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Biophys J. 2015 Jan 6;108(1):173-83. doi: 10.1016/j.bpj.2014.11.007.

Elastic behavior and platelet retraction in low- and high-density fibrin gels.

Author information

1
Department of Chemical and Biological Engineering, Colorado School of Mines, Golden, Colorado.
2
Department of Chemical and Biological Engineering, Colorado School of Mines, Golden, Colorado; Department of Pediatrics, University of Colorado, Aurora, Colorado. Electronic address: kneeves@mines.edu.

Abstract

Fibrin is a biopolymer that gives thrombi the mechanical strength to withstand the forces imparted on them by blood flow. Importantly, fibrin is highly extensible, but strain hardens at low deformation rates. The density of fibrin in clots, especially arterial clots, is higher than that in gels made at plasma concentrations of fibrinogen (3-10 mg/mL), where most rheology studies have been conducted. Our objective in this study was to measure and characterize the elastic regimes of low (3-10 mg/mL) and high (30-100 mg/mL) density fibrin gels using shear and extensional rheology. Confocal microscopy of the gels shows that fiber density increases with fibrinogen concentration. At low strains, fibrin gels act as thermal networks independent of fibrinogen concentration. Within the low-strain regime, one can predict the mesh size of fibrin gels by the elastic modulus using semiflexible polymer theory. Significantly, this provides a link between gel mechanics and interstitial fluid flow. At moderate strains, we find that low-density fibrin gels act as nonaffine mechanical networks and transition to affine mechanical networks with increasing strains within the moderate regime, whereas high-density fibrin gels only act as affine mechanical networks. At high strains, the backbone of individual fibrin fibers stretches for all fibrin gels. Platelets can retract low-density gels by >80% of their initial volumes, but retraction is attenuated in high-density fibrin gels and with decreasing platelet density. Taken together, these results show that the nature of fibrin deformation is a strong function of fibrin fiber density, which has ramifications for the growth, embolization, and lysis of thrombi.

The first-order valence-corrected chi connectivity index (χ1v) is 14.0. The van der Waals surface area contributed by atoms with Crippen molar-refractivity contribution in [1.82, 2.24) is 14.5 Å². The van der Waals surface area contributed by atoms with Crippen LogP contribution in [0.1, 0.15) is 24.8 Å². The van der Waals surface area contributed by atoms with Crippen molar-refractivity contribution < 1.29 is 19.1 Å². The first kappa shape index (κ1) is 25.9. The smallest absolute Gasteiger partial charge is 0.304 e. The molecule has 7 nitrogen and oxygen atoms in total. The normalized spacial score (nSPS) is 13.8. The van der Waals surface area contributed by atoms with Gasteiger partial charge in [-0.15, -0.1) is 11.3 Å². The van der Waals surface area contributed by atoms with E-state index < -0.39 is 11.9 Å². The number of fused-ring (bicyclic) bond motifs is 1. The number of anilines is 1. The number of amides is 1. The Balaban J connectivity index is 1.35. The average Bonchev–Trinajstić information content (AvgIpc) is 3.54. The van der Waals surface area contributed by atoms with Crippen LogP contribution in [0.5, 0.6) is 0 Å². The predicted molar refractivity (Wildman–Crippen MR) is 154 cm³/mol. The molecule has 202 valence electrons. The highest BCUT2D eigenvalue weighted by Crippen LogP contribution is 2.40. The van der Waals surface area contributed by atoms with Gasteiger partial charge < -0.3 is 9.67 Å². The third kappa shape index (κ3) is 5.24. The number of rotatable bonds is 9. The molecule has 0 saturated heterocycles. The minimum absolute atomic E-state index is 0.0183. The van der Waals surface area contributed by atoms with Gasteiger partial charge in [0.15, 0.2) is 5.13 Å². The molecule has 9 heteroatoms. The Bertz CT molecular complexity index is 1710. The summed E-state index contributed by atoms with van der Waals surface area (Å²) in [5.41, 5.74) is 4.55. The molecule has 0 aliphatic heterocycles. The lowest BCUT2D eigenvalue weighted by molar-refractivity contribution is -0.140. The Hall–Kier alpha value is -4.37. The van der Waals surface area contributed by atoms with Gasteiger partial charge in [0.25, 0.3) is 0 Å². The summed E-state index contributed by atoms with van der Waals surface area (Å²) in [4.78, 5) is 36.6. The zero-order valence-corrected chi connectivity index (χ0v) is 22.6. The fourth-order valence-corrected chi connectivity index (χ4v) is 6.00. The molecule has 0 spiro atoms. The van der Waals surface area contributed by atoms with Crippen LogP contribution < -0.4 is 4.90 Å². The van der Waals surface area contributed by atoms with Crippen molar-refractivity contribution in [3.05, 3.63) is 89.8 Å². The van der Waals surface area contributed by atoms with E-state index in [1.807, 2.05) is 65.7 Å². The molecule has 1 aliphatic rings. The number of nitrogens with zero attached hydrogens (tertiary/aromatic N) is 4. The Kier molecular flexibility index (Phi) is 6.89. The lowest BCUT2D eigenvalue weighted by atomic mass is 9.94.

PMID:
25564864
PMCID:
PMC4286595
DOI:
10.1016/j.bpj.2014.11.007
[Indexed for MEDLINE]
Free PMC Article

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